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Army of Love

The music began to turn into a true global collaboration.

I felt an intensity as soon as we arrived in Taksim Square. We had settled into a fabulous 7th floor flat with a spiral staircase leading to an overlook of Taksim square and İstiklal Caddesi. From our window in the heart of modern Turkey, we could see the buzz of commercial activity to our left and the tension of political action to our right. The frenetic bustle of shoppers and musicians on one side, balanced by the motionless pressure of paramilitary police standing in wait on the other.


We witnessed protests and celebrations, shoppers darting in and out of shops with shopping bags, and riot police marching in the streets with water cannons. The majesty and beauty of the Turkish culture shined through all of the tumult, turbulence, or tension. Spanning Asia and Europe, we walked through the streets and floated on the Bosporus in awe of the history and culture of this place where East and West seem to collide and seamlessly meld simultaneously.

We were in Istanbul for music, art, expression; to find and curate Turkish flavors to add to our musical palette for what would become Project Electrico. When we recorded at Deneyevi Studios with Murat Ertel and Ümit Adakale, the infectious groove riff that Ronan created as a building block for Murat and Ümit to play with was out of this world, crazy-cool. Dancing ensued! The intensity and majesty of Istanbul inspired a global concept: ARMY OF LOVE.

Our time in Istanbul seemed to be a collection of contrasts. The people we worked with and spent time with were warm and welcoming, and the beauty and grace of the city are intoxicating, but a certain uneasiness and caution were always with us. One time, out for a walk in Taksim square, I had a beautiful experience with a few high school students as we used google translate to have a conversation about daily life. Another time I was out for a late-night break in that same square to clear my head and think about the music. As a buxom America Blonde, this may not have been a prudent decision. A stranger approached me with kindness, like an angel of peace, and said to me, “You are being watched. They don’t know why you are here. Save yourself and leave the square quickly!” I packed up my gear and fled up the spiral stairs of our flat. I was out of breath and fearful, yet ever so grateful.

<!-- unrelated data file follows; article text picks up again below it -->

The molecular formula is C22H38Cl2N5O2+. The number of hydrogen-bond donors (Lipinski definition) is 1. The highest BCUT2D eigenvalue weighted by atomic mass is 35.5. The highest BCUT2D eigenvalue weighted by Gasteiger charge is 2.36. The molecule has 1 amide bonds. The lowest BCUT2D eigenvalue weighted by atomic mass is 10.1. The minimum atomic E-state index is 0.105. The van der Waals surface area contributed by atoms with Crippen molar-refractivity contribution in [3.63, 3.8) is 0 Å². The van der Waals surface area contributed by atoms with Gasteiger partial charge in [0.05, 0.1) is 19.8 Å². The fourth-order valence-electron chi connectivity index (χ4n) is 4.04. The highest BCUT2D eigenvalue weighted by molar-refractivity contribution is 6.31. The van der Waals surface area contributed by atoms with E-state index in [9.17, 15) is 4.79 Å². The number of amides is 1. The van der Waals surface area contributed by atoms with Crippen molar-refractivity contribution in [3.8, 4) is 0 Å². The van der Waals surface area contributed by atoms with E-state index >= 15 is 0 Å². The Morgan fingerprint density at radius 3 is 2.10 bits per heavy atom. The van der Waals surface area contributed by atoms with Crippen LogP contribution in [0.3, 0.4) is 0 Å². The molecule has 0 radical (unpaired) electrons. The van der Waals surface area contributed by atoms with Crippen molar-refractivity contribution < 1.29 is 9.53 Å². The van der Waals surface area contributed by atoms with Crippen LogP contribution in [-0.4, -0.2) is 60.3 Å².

The music I was working on with Ronan began transforming from merely adding some “world music” elements to my music into true global collaboration. Our time in Istanbul, Turkey, kicked this change into overdrive. The musicians in Istanbul were stunning and truly inspiring. From the professional session musicians we worked within the studio to the street musicians we watched on İstiklal Caddesi, the heart and emotion they poured into every note they played were thrilling. This evolution in my music would eventually take us physically and creatively to places we could have never imagined, but the beating heart of my song “Army of Love” will always be Istanbul.

My home town of Austin, Texas, would provide small but significant contributions to Army of Love. Free Jazz guitarist Willie Oteri would provide what we called “Freak Out” guitar to create cool transitions that complement the more melodic guitar work of José Manuel Aguilera.

We recorded Patricia Vonne on castanets in a parking garage of the famous Austin area on South Congress Avenue. The coolest part about this was the whole thing felt like we were kids in a candy shop, or instead of asking ourselves if we could get away with recording in the middle of a garage as a public setting? The even cooler part was seeing Ronan and Diego turn the back of my Jeep into a rogue, stealth, badass remote recording studio.

I am originally from San Antonio, so it seemed fitting to record part of the album there. We got the idea to record at the Alamo. I bought wooden shakers from a street vendor outside of the Alamo, and we recorded stealth vocals and percussion there with the tourists walking by giving us curious looks.

Back at the studio in Los Angeles, I got goosebumps when Danny T. Levin played his horns! Stellar and oh so powerful. I suggested some feel, maybe like “Jesus Christ Superstar,” rock opera music by Andrew Lloyd Webber. Before our Venice sessions, I was in Majorca, Spain, where Andrew Lloyd Webber lives. The reference and influence must have stayed with me. The subconscious influence emerged when Danny T was in ‘da house recording with us in Los Angeles.